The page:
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Fair Investor Access

This public program was initiated in collaboration with The Conference Board Task Force on Corporate/Investor Engagement and with Thomson Reuters support of communication technologies. The Forum is providing continuing reports of the issues that concern this program's participants, as summarized  in the January 5, 2015 Forum Report of Conclusions.

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For graphed analyses of company and related industry returns, see

Returns on Corporate Capital

See also analyses of

Shareholder Support Rankings




Forum Report: Fair Investor Access

Winning Investor Support of Long-Term Corporate Success

The CFA Institute, the global association of over 100,000 investment professionals and 135 affiliated professional societies that supports standards for Chartered Financial Analysts, has published a report that continues its attention to “short-termism in the public markets” with recommendations to guide a corporate director’s responsibilities “as a proper long-term steward of shareowner assets, a true representative of shareholder interests.” (See the report’s Executive Summary; page numbers 1-2, PDF 7-8.) The full report can be downloaded from this link:

Investor communication is an important element of the “Working Group” panel* recommendations, with sections devoted specifically to “Quarterly Earnings Practices” (page numbers 5-9, PDF 11-15) and “Shareowner Communications” (page numbers 10-16, PDF 16-22). The following excerpt from the Quarterly Earnings section (page number 9, PDF 15) is an example of the panel’s view of director responsibility for communications to win investor support of long-term management:

In today’s markets, much of the investment management industry is impatient capital, and after a decade of stagnation in investor returns, some companies are not in a favorable position to tell investors to “be patient.” Because of this situation, we asked the following question: At what point do investors rightfully become impatient, and how do you manage in the era of impatient capital?

Part of the answer to this question is better communication with shareowners. One participant suggested that Visionary Boards need to make sure that a company is looking at its shareowner list, communicating with those investors for a reality check, and doing so on an ongoing basis. This panelist stressed that this communication needs to be “a real relationship and not one that only gets revisited in troubled times.”

Building relationships with short-term investors is seldom a productive goal. However, communication with all investors is appropriate. Focusing on relationships with the shareowners that have made a long-term investment and can provide meaningful input on the long-term strategy of the company is most effective.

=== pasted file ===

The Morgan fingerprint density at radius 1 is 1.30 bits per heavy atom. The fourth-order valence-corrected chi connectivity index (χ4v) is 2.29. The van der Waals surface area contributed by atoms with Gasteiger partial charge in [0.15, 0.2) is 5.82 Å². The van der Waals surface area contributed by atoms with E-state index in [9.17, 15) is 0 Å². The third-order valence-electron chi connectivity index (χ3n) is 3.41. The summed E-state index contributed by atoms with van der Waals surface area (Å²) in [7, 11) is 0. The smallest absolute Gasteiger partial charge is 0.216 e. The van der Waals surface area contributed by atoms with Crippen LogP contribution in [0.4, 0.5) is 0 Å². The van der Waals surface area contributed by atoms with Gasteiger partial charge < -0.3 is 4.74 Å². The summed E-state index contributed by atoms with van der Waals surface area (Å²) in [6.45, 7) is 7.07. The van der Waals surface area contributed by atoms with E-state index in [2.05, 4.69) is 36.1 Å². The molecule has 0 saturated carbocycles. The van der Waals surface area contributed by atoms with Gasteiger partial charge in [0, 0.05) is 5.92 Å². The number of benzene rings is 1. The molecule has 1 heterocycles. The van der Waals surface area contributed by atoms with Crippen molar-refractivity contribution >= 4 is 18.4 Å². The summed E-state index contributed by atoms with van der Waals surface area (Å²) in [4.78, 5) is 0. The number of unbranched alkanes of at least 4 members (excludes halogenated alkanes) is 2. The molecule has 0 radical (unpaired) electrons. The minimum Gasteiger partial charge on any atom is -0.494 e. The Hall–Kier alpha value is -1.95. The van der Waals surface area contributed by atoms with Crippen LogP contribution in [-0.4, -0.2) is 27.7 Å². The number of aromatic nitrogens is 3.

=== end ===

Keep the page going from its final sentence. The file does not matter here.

Much of this communication will take place at the executive or investor relations level. A Visionary Board, however, needs to ensure that such communication is taking place and to participate in such communication when appropriate and when it can add value.

Your comments on the report will be welcomed, now or as we consider many of the same issues during the progress of our program for establishing standards of Fair Investor Access.

GL – July 18, 2012

Gary Lutin
Chairman, The Shareholder Forum
575 Madison Avenue, New York, New York 10022
Tel: 212-605-0335


* Note that the CFA Institute's "Working Group" panel members (report PDF page 43) Margaret M. Foran, James Kristie and Jeffrey D. Morgan are also members of the Program Panel guiding the Shareholder Forum's current attention to "Fair Investor Access."


This Forum program was open, free of charge, to anyone concerned with investor interests in the development of marketplace standards for expanded access to information for securities valuation and shareholder voting decisions. As stated in the posted Conditions of Participation, the purpose of this public Forum's program was to provide decision-makers with access to information and a free exchange of views on the issues presented in the program's Forum Summary. Each participant was expected to make independent use of information obtained through the Forum, subject to the privacy rights of other participants.  It is a Forum rule that participants will not be identified or quoted without their explicit permission.

This Forum program was initiated in 2012 in collaboration with The Conference Board and with Thomson Reuters support of communication technologies to address issues and objectives defined by participants in the 2010 "E-Meetings" program relevant to broad public interests in marketplace practices. The website is being maintained to provide continuing reports of the issues addressed in the program, as summarized in the January 5, 2015 Forum Report of Conclusions.

Inquiries about this Forum program and requests to be included in its distribution list may be addressed to

The information provided to Forum participants is intended for their private reference, and permission has not been granted for the republishing of any copyrighted material. The material presented on this web site is the responsibility of Gary Lutin, as chairman of the Shareholder Forum.

Shareholder Forum™ is a trademark owned by The Shareholder Forum, Inc., for the programs conducted since 1999 to support investor access to decision-making information. It should be noted that we have no responsibility for the services that Broadridge Financial Solutions, Inc., introduced for review in the Forum's 2010 "E-Meetings" program and has since been offering with the “Shareholder Forum” name, and we have asked Broadridge to use a different name that does not suggest our support or endorsement.